Just a guess here, but maybe ID applies another font to the check boxes it
creates (the default one is ZapfDingbats), to achieve this custom icon
behavior, and perhaps the JS code resets the field to the default font
setting. You can test it out by executing this code in the JS console
(before changing the value, of course):
If that's the case, then you're probably out of luck, since this property
is read-only in JS, so you can't set it back to the custom font used.
I thought it might be the case, too, but all widgets have the same properties both before and after setting the value with JS. I did this check using all documented properties in Acrobat JS Reference in an attempt to figure out what might be going on.
By the way, I don't think Indesign necessarily uses glyphs for the checked state of widgets, although in this case a glyph is used (albeit with different stroke and fill colours for the glyph, acrobat doesn't allow setting these properties AFAIK). With Indesign CS6 it seems you can practically use any Indesign tool to design the widget's On and Off states. So I'm thinking that maybe Indesign exports these with button-like properties where there are no restrictions on appearance (I think there is an "icon" property/object for buttons or something like that). However Acrobat treats them as checkboxes, so if that is the case it is more of a hack. Is there a way to probe an object's various properties other than using JS or the properties pop-up dialog?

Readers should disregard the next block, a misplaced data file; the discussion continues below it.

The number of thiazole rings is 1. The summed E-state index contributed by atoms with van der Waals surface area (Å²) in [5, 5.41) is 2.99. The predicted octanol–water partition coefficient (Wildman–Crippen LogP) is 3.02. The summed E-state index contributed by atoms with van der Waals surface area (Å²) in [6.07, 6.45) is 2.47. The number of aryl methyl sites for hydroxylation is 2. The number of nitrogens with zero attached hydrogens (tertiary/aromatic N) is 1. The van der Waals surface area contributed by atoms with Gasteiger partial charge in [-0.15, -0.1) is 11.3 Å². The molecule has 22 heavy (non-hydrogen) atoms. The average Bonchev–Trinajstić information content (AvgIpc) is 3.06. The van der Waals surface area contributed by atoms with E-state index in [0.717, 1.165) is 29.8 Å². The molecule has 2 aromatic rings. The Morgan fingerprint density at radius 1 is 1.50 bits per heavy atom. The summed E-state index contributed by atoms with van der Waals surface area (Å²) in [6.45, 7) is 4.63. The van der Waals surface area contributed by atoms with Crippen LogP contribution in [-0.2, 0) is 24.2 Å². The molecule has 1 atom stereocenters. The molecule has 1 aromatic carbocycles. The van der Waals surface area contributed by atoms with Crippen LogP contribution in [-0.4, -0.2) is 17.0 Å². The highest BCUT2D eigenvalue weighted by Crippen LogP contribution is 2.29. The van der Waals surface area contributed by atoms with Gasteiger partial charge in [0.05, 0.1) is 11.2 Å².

I think you're probably right about that... It seems ID and Acrobat are not
fully compatible on this issue.
You can use an external library or tool to read the properties of the PDF,
such as iText, PDFBox, or something like that.
A long time ago I used to create custom appearances for check boxes by hacking the PDF, but Acrobat stared overriding them with I think Acrobat 6 (or 5) and I gave up. I was encouraged by the new forms-related features of InDesign, but there's still a lot of work to be done, both with InDesign and Acrobat, to make it really useful. This is one of the more glaring incompatibilities. You should report this as a bug with Acrobat, even though it is by design. We just need to try to get them to change the design.